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IRS Adjustments for 2024 Tax Brackets Could Yield Larger Refunds

The Internal Revenue Service (IRS) has announced that tax refunds are on the rise this year compared to the previous year
Cover Image Source: Photo by Nataliya Vaitkevich | Pexels
Cover Image Source: Photo by Nataliya Vaitkevich | Pexels

The IRS's inflation-adjusted changes to tax brackets and basic deductions for 2024 are expected to result in larger tax refunds for certain individuals. These adjustments reflect the rising cost of living, potentially allowing individuals whose incomes have not increased significantly to pay less in taxes or receive more money back. 

Image Source: Getty Images | Photo by Scott Olson
Image Source: Getty Images | Photo by Scott Olson

As of February 16, the average tax refund stands at $3,207, marking a 2.1% increase from the same period last year. This increase in average refunds comes as a reversal from the decline observed in 2023 when refunds were 3% lower due to the expiration of pandemic-related tax benefits.

The adjustment of IRS provisions for inflation for the 2023 tax year, including increases in the standard deduction and tax brackets by about 7%, has contributed to the larger refunds seen this year.

Workers whose wages did not keep pace with inflation in the previous year are expected to receive even larger tax refunds, potentially up to 10% more, according to Mark Steber, Chief Tax Information Officer at Jackson Hewitt.  

Pexels | Nataliya Vaitkevich
Image Source: Pexels | Photo by Nataliya Vaitkevich

New tax credits introduced in 2023, such as those for energy-efficient home modifications and the purchase of clean vehicles, could lead to higher tax refunds for eligible individuals. In contrast, many taxpayers experienced smaller-than-expected tax refunds in 2022 due to the pandemic-related expiration of certain tax credits like the Earned Income Tax Credit (EITC) and the Child Tax Credit (CTC).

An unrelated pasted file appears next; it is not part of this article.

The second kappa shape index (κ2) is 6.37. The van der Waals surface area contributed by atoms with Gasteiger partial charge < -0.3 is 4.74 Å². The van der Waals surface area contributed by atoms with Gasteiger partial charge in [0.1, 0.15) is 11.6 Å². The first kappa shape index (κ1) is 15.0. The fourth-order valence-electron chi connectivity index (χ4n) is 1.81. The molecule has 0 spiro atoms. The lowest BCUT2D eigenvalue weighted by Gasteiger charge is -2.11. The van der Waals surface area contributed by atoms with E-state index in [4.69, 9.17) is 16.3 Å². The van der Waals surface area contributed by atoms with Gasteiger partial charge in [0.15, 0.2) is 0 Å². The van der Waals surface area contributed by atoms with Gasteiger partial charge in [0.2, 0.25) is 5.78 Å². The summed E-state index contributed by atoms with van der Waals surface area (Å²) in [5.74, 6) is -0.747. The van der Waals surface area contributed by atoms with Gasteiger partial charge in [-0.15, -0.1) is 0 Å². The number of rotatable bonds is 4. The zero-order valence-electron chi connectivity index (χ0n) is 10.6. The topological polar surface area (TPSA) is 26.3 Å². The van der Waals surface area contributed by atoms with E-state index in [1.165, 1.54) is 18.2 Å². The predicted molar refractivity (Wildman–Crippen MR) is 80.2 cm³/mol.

However, a proposed tax measure, the Tax Relief for American Families and Workers Act of 2024, aims to enhance the Child Tax Credit, potentially resulting in larger refunds for eligible individuals in 2024 and beyond.

Furthermore, pending legislation in Congress seeks to retroactively enhance the Child Tax Credit for 2023, particularly benefiting lower-income individuals. This could lead to additional refunds for those filing their 2023 tax returns. However, financial stress remains a concern for many Americans, with a significant portion living paycheck to paycheck and worrying about covering necessities like food and energy.

Image Source: Photo by RDNE Stock project |Pexels
Image Source: Photo by RDNE Stock project | Pexels

This year, certain taxpayers may find themselves owing more, especially if they engaged in side gigs to counter the effects of inflation in the previous year but failed to pay quarterly self-employment taxes. Moreover, families with teenage children who no longer qualify for the $2,000 child tax credit, restricted to kids under 17, may experience reduced refunds.

While the current average tax refund is $3,207, it's important to note that there are still seven weeks remaining in the tax season, and the data may fluctuate until the IRS's tax return deadline on April 15.

Furthermore, taxpayers have the option to request an automatic extension, extending the filing deadline to October 15. As of now, approximately 34.7 million tax returns have been filed, a fraction of the 146 million individual tax returns expected by the IRS for the year.